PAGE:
MG Siegler’s recent write up regarding the iOS 5 and iPhone 5 release timeframes mentioned the possibility of LTE in the next iPhone.
TechCrunch contributor Steve Cheney (who nailed the timing of the Verizon iPhone last year), believes that a fall iPhone 5 launch makes LTE much more likely. He currently puts the odds at zero to ten percent for LTE if the iPhone 5 launched this summer (again, not happening), 50 percent if it comes in the fall, and 100 percent if it comes in January.
Siegler then mentions that LTE chipsets will be more mature by this fall and that the iPhone will be competing against a slew of Android devices with LTE. But, just how much coverage will LTE actually have by this fall? Not much. This coverage map (via Ben Brooks) speaks a thousand words. Those yellow circles are areas that currently have operating LTE networks, the green stars are planned LTE upgrades for 2011.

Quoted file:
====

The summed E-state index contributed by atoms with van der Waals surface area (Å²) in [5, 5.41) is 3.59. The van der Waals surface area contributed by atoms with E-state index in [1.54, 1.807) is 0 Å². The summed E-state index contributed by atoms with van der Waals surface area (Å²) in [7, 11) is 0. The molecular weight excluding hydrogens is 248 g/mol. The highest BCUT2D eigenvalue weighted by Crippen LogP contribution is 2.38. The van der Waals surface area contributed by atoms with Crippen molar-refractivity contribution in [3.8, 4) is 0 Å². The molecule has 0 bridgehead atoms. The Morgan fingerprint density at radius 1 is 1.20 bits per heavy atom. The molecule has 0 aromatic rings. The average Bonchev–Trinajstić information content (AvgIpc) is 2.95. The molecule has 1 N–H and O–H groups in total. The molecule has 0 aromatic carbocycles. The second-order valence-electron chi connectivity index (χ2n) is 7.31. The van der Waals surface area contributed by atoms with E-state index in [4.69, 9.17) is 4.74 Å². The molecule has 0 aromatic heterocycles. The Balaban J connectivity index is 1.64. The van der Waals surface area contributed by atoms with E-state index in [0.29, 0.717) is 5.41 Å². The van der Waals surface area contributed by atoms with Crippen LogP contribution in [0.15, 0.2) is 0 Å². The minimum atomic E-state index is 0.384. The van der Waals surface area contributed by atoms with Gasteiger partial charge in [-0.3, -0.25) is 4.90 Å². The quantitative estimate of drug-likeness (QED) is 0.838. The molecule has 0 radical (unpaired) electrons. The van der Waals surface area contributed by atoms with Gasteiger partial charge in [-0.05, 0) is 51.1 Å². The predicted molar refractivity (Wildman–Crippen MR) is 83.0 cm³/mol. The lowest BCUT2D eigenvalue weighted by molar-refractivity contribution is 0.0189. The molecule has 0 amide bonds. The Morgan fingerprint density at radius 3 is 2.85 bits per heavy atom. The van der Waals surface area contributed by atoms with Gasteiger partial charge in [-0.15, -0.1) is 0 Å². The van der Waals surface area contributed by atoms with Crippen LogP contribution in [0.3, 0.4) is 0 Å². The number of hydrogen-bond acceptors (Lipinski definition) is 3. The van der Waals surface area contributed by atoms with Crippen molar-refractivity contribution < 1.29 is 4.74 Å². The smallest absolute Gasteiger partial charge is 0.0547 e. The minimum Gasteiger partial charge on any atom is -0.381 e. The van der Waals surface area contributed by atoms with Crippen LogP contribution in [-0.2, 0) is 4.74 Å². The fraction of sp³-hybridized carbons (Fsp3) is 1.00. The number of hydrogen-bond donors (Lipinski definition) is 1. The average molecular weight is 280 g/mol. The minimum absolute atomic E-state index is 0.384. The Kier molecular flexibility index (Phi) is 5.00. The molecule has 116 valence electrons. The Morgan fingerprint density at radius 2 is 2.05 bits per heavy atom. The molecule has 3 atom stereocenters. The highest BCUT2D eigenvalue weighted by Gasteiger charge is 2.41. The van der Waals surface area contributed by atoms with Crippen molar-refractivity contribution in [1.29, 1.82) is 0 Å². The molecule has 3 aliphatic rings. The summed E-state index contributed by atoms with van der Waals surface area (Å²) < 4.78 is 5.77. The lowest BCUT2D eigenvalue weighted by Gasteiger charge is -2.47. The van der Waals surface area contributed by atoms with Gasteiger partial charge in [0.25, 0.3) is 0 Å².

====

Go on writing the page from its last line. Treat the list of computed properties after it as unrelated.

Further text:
LTE coverage is growing, but this year isn’t the right year. Even with coverage where it is, Apple won’t be willing to take the trade off in battery life. I just don’t see how Apple could maintain battery life with the iPhone on LTE, even with the “more mature” LTE chips. And, imagine what the increase in battery life could be if Apple stuck with incredibly mature 3G chipsets. Apple will be competing against Android handsets with LTE, but Android handsets can’t compete with the iPhone’s battery life on 3G. Verizon claims the LTE-sporting HTC ThunderBolt gets 6.3-hours of battery life, while the current iPhone 4 gets 7-hours. Computerworld recently tested the ThunderBolt’s battery life and found that it averages less than 5-hours per charge. Anandtech tested the Verizon iPhone and it lasted over 7-hours in all three of their tests.
But, I’d suspect a non-LTE iPhone 5 to get even more battery life than the current iPhone 4. Which means Apple’s handset could reach a realistic 8-hours of battery life compared to an exaggerated 6-hours on an Android handset with LTE.
I think Apple could have a pretty good case against LTE. It’s fast, really fast, but Apple would be wise to wait at least one more year before making the leap.